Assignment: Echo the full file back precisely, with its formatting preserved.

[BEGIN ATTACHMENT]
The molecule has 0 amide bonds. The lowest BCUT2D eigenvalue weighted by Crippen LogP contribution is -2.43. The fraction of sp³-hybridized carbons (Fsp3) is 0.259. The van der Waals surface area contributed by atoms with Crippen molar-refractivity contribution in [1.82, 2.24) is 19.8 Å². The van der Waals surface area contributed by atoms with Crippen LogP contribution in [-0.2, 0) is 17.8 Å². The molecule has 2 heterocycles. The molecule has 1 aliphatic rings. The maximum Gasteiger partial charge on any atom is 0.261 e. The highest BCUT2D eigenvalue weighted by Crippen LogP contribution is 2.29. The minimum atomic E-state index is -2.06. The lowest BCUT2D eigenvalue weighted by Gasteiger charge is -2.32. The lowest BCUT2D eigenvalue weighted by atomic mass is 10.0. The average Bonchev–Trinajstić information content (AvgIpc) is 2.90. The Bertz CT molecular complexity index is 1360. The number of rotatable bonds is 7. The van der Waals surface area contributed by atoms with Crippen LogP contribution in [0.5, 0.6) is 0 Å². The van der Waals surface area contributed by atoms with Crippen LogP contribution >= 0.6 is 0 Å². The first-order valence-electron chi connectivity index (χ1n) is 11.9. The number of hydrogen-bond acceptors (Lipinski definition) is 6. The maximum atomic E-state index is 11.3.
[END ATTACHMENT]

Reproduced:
The molecule has 0 amide bonds. The lowest BCUT2D eigenvalue weighted by Crippen LogP contribution is -2.43. The fraction of sp³-hybridized carbons (Fsp3) is 0.259. The van der Waals surface area contributed by atoms with Crippen molar-refractivity contribution in [1.82, 2.24) is 19.8 Å². The van der Waals surface area contributed by atoms with Crippen LogP contribution in [-0.2, 0) is 17.8 Å². The molecule has 2 heterocycles. The molecule has 1 aliphatic rings. The maximum Gasteiger partial charge on any atom is 0.261 e. The highest BCUT2D eigenvalue weighted by Crippen LogP contribution is 2.29. The minimum atomic E-state index is -2.06. The lowest BCUT2D eigenvalue weighted by Gasteiger charge is -2.32. The lowest BCUT2D eigenvalue weighted by atomic mass is 10.0. The average Bonchev–Trinajstić information content (AvgIpc) is 2.90. The Bertz CT molecular complexity index is 1360. The number of rotatable bonds is 7. The van der Waals surface area contributed by atoms with Crippen LogP contribution in [0.5, 0.6) is 0 Å². The van der Waals surface area contributed by atoms with Crippen LogP contribution >= 0.6 is 0 Å². The first-order valence-electron chi connectivity index (χ1n) is 11.9. The number of hydrogen-bond acceptors (Lipinski definition) is 6. The maximum atomic E-state index is 11.3.